The least memorable—and least helpful to a successor—of those addresses unquestionably was Eisenhower’s. It was more a dry State of the Union address than a political pep talk. In more than 4,600 words, Ike could not manage to even once mention the name of the GOP nominee, his own vice president, Richard Nixon.
In 1952, Truman was enthusiastic about his would-be successor, Adlai Stevenson—or as enthusiastic as he could be at 1:43 a.m. “It’s early in the morning and it’s getting earlier,” he grumbled, begging the delegates to “be quiet and let me do my job.” He then gave a heartfelt introduction of Stevenson, finally getting him to the podium at 2:10 a.m.
Reagan, in 1988, gave perhaps the most effective political speech of the group to help his vice president, nominee George H.W. Bush. He took it as his mission to use the speech to answer a laughing taunt posed at the earlier Democratic convention by Edward Kennedy. Kennedy repeatedly cited Reagan administration snafus and led the delegates in shouts of “Where was George?” Reagan, unlike Eisenhower, rattled off his administration’s accomplishments and warmly embraced Bush, saying, “George was there,” before asking Bush to “go out there and win one for the Gipper.”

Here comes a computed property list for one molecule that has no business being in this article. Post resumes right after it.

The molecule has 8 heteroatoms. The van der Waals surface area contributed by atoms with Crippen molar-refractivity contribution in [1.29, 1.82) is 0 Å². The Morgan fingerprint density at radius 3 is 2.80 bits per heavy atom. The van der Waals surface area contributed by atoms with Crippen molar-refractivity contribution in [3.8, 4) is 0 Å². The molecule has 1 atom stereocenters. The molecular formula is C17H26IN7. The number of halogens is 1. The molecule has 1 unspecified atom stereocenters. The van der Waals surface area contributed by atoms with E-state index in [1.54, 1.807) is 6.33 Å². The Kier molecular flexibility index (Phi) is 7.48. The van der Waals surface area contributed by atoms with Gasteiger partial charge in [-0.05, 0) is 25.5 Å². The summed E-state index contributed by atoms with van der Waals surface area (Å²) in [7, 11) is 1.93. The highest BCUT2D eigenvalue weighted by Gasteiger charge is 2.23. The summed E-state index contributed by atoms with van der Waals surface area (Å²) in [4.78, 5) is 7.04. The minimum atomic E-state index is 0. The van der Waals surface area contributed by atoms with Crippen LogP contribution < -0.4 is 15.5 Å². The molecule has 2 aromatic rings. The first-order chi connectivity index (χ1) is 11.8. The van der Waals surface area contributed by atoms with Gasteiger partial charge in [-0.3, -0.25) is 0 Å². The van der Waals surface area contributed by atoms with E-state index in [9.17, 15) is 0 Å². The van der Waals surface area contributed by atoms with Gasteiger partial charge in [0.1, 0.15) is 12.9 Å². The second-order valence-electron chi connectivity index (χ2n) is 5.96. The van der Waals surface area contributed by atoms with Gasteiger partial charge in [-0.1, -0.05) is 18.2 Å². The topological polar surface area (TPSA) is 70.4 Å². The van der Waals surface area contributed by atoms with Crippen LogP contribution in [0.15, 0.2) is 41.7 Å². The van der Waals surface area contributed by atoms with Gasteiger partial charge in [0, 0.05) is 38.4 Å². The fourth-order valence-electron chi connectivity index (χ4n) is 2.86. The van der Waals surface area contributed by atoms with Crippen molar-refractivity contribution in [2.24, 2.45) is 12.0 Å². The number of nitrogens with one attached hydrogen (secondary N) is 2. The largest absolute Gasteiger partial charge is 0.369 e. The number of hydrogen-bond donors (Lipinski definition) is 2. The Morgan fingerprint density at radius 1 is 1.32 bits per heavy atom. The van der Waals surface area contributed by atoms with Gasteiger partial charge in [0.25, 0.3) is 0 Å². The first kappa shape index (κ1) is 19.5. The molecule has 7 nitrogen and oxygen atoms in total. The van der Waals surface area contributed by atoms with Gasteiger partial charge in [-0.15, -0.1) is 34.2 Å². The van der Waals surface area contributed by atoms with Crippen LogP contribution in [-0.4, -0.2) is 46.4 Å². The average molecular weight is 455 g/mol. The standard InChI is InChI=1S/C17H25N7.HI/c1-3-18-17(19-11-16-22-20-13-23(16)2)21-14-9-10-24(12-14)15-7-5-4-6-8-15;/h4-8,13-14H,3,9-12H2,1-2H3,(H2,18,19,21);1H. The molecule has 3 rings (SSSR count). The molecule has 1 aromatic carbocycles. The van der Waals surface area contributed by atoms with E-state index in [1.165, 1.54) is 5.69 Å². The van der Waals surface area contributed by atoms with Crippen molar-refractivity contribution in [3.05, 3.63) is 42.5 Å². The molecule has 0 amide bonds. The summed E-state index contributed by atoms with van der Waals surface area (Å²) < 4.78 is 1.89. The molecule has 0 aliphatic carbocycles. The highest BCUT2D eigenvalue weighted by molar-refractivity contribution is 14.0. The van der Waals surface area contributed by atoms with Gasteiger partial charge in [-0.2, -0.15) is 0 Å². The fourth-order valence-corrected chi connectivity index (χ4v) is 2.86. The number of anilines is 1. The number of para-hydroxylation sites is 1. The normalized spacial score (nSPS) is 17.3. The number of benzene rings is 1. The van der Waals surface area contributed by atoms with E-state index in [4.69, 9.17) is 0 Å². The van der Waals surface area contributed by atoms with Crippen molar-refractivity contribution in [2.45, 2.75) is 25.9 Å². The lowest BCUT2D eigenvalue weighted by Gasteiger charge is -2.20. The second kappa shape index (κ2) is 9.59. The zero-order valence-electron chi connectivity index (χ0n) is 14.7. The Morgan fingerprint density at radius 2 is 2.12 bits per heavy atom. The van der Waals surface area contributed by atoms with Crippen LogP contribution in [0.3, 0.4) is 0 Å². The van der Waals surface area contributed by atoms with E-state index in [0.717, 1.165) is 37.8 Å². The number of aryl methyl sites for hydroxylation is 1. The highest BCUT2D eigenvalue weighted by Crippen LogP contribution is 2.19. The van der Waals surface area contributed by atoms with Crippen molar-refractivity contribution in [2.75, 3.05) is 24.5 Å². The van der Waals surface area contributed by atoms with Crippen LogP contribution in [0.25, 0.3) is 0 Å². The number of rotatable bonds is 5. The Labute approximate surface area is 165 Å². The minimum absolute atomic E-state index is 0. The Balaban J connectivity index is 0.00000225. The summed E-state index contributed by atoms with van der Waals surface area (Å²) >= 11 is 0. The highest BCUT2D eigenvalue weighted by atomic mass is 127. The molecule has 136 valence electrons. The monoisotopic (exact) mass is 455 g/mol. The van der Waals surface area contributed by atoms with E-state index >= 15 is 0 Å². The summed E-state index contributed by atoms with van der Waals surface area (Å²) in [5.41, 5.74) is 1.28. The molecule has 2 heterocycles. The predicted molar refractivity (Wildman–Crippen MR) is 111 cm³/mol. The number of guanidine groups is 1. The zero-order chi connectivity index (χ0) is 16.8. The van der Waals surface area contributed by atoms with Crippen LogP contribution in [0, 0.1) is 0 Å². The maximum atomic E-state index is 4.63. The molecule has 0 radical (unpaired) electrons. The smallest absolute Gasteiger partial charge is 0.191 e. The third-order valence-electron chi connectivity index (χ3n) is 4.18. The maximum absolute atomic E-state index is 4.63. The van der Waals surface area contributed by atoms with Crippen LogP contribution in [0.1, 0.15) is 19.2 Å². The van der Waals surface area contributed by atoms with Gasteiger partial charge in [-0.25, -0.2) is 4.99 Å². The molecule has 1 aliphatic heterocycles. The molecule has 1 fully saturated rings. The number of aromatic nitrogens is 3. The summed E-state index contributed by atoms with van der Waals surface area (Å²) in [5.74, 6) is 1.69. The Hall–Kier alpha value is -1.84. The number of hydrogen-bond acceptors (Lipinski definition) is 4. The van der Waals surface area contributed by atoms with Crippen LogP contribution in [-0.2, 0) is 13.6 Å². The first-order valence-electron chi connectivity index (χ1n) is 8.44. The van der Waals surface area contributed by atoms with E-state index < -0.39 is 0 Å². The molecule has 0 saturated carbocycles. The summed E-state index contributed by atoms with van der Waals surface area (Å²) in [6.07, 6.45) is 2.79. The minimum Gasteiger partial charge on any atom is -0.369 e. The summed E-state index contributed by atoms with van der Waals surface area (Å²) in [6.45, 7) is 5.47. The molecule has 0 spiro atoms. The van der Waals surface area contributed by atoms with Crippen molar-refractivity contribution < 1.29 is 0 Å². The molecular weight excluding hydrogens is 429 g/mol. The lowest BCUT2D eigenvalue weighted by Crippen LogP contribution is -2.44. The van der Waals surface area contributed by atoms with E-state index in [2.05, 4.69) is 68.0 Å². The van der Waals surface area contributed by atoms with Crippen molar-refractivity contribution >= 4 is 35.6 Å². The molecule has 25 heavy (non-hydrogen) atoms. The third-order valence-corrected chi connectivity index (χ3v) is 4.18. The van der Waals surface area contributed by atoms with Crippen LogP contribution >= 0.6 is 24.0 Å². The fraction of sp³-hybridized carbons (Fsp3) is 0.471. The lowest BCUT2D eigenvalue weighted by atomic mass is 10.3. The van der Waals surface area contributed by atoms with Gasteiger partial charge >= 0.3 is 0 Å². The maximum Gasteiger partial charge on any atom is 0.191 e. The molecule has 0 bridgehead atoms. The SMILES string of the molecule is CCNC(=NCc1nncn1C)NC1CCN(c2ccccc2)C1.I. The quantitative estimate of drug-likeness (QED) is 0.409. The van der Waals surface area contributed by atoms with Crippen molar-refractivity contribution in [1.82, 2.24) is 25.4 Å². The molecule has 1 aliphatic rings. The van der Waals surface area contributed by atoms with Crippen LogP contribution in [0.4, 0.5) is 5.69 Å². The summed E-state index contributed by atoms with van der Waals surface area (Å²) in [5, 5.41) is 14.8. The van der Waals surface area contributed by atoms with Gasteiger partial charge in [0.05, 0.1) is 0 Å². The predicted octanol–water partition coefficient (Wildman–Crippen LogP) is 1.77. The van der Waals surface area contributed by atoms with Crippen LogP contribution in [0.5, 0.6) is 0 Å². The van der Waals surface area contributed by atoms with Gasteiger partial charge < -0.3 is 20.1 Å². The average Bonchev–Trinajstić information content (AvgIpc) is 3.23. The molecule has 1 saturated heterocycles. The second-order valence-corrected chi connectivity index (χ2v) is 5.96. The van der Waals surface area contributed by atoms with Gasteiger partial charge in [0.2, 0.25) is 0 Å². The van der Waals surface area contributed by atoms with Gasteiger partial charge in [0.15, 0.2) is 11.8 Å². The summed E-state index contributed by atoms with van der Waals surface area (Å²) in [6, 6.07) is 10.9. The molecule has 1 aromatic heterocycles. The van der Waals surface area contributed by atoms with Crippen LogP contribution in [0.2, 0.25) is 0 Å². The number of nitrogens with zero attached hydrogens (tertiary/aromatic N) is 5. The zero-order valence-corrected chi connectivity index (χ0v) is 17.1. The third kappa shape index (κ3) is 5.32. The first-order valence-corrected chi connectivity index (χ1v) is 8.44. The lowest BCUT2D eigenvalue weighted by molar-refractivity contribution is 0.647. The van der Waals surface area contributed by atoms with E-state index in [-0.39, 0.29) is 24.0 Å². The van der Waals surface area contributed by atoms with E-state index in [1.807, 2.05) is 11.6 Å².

Clinton was similarly effusive in praising Vice President Al Gore in 2000 in Los Angeles, mentioning his name 13 times and declaring, “One of the best decisions of my life [was] asking Al Gore to be my partner.” Eight years later, at the GOP convention in Minnesota, George W. Bush tried to boost nominee John McCain. But he was hampered both by his deep unpopularity and distance—he stayed away from the convention, ostensibly to oversee the response to Hurricane Gustav, and spoke by video. It was the shortest of the lame-duck presidential speeches, at only 1,000 words, but had 15 mentions of McCain.
On Wednesday, Obama may break that mark with his praise of Hillary Clinton, his first secretary of State. “He is genuinely enthusiastic about Hillary Clinton,” said Earnest. “He has described watching her up close both when they were in competition and when they were working together in the administration. He’s got an informed view, and he is eager to be an advocate for her.”
He may also have a tough time matching the excitement engendered by first lady Michelle Obama’s rousing address on the convention’s first night. With a two-term record to defend, he is likely to be less personal than she was. He is eager to cast that record in a more positive light after the bashing heard at the GOP convention in Cleveland. “He views it as less defending the past and more of advocating for the record,” said Earnest. “There is a strong track record. The results speak for themselves.” He added, “The president wants to seize the initiative in this debate. He is not playing defense here. He is playing offense.”